ADDIS ABABA, Ethiopia — Ethiopia’s parliament on Thursday ratified an accord that replaces colonial-era deals that awarded Egypt and Sudan the majority of the world’s longest river.
The vote comes amid a bout of verbal jousting between Ethiopia and Egypt after Ethiopia last month started to divert Nile waters for a massive $4.2 billion hydro-electric dam dubbed the Grand Ethiopian Renaissance Dam.
Ethiopia’s growing economy frequently suffers from power cuts and needs more electrical capacity. But Egypt fears the dam will mean a diminished share of the Nile, which provides almost all of the desert nation’s water needs.
Egyptian politicians have suggested attacks against Ethiopia to sabotage the dam, and Egyptian President Mohammed Morsi on Monday warned that “all options are open” to challenge Ethiopia’s Nile project.
Ethiopian Prime Minister Hailemariam Desalegn responded Tuesday, forcefully vowing “nothing” and “no one” will stop the dam’s construction. He downplayed the prospect of conflict, saying Egypt leaders won’t go to war unless they “go mad.”
African Union head Nkosazana Dlamini Zuma on Wednesday urged dialogue and cooperation between Ethiopia, Egypt and Sudan.
A 10-person Egypt-Sudan-Ethiopia experts panel concluded that the dam will not “significantly affect” water flow to Egypt and Sudan, according to Ethiopian officials. Sudan said it accepts the outcome of the finding and this week announced that it supports Ethiopia’s project.
Ethiopia’s 547-member parliament unanimously endorsed the new Nile River Cooperative Framework Agreement, an accord already signed by five other Nile River countries.
The accord, sometimes referred to as the Entebbe Agreement, is the product of decade-long negotiations. It was conceived to replace the 1929 treaty written by Britain that awarded Egypt veto power over upstream countries’ Nile projects. Sudan and Egypt signed a deal in 1959 splitting the Nile waters between them without giving other countries consideration.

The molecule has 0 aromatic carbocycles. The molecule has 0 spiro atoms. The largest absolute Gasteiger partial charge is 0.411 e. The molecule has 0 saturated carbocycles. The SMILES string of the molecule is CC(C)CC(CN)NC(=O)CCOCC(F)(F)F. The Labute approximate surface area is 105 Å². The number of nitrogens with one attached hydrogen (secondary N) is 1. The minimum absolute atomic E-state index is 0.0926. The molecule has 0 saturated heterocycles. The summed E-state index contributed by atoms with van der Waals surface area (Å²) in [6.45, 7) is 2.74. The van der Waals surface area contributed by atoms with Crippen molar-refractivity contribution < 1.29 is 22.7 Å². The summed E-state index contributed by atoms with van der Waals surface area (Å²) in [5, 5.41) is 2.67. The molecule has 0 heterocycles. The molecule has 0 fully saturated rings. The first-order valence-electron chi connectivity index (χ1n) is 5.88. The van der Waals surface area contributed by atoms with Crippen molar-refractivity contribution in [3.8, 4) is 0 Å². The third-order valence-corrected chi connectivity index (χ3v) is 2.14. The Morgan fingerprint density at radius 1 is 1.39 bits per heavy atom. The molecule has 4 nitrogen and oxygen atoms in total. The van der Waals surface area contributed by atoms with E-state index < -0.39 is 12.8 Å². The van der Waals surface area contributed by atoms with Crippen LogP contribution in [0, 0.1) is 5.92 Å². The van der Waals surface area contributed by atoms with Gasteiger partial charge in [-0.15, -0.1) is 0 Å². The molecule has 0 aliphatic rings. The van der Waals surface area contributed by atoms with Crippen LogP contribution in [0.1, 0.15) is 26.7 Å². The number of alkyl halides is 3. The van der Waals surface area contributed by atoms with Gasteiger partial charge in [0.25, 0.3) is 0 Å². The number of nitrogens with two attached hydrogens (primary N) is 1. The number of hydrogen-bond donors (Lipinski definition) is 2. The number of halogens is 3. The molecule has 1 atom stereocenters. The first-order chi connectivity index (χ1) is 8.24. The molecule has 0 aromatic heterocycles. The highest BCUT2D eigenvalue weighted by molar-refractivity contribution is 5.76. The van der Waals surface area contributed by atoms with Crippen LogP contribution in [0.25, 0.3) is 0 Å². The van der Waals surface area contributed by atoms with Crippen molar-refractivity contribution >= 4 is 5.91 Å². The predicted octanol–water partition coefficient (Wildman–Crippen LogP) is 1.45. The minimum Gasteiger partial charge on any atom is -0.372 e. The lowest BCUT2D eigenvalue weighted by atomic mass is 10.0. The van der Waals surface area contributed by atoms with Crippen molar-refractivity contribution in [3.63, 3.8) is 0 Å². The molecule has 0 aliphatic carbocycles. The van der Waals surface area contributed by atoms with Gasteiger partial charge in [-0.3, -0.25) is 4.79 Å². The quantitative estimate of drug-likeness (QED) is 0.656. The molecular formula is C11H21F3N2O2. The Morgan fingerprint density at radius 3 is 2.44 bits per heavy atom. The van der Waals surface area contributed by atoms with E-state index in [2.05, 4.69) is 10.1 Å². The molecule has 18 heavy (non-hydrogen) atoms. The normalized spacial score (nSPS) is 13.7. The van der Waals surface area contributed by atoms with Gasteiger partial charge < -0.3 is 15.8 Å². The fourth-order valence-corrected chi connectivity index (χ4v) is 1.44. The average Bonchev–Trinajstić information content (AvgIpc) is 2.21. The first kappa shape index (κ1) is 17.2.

The new cooperative agreement — signed by Ethiopia, Rwanda, Tanzania, Uganda, Kenya and Burundi — aims to establish a commission to oversee Nile projects. Congo and South Sudan, which succeeded from Sudan in 2011, have announced plans to join the new pact. Eritrea is participating as an observer in the 10-nation Nile Basin Initiative.
Egypt has previously said that it accepts most of the new agreement. But it opposes a clause saying member countries would work to ensure “not to significantly affect the water security of any other Nile Basin State.” Egypt wanted the clause to say countries would not “adversely affect the water security and current uses and rights of any other Nile” states.
Ethiopian Minister of Water and Energy Alemayehu Tegenu told parliament that Ethiopia made two bold decisions concerning the dam. The first, he said, was to postpone ratification of the agreement by a year to accommodate Egypt’s request for time until an elected government was in place.
“The second one was to let experts, including from Egypt and Sudan, inspect our Renaissance Dam,” he said. “No other country does this but we did it in cooperation and friendly spirit. But we are seeing how our good intentions are being responded to. We can no longer wait. We need to go ahead with the ratification.”
After ratifying the legislation, lawmakers called on the other five signatory countries to follow suit.
Ethiopia’s Renaissance Dam has been under construction for two years on the Blue Nile River in Ethiopia’s Benishangul-Gumuz region near Sudan.
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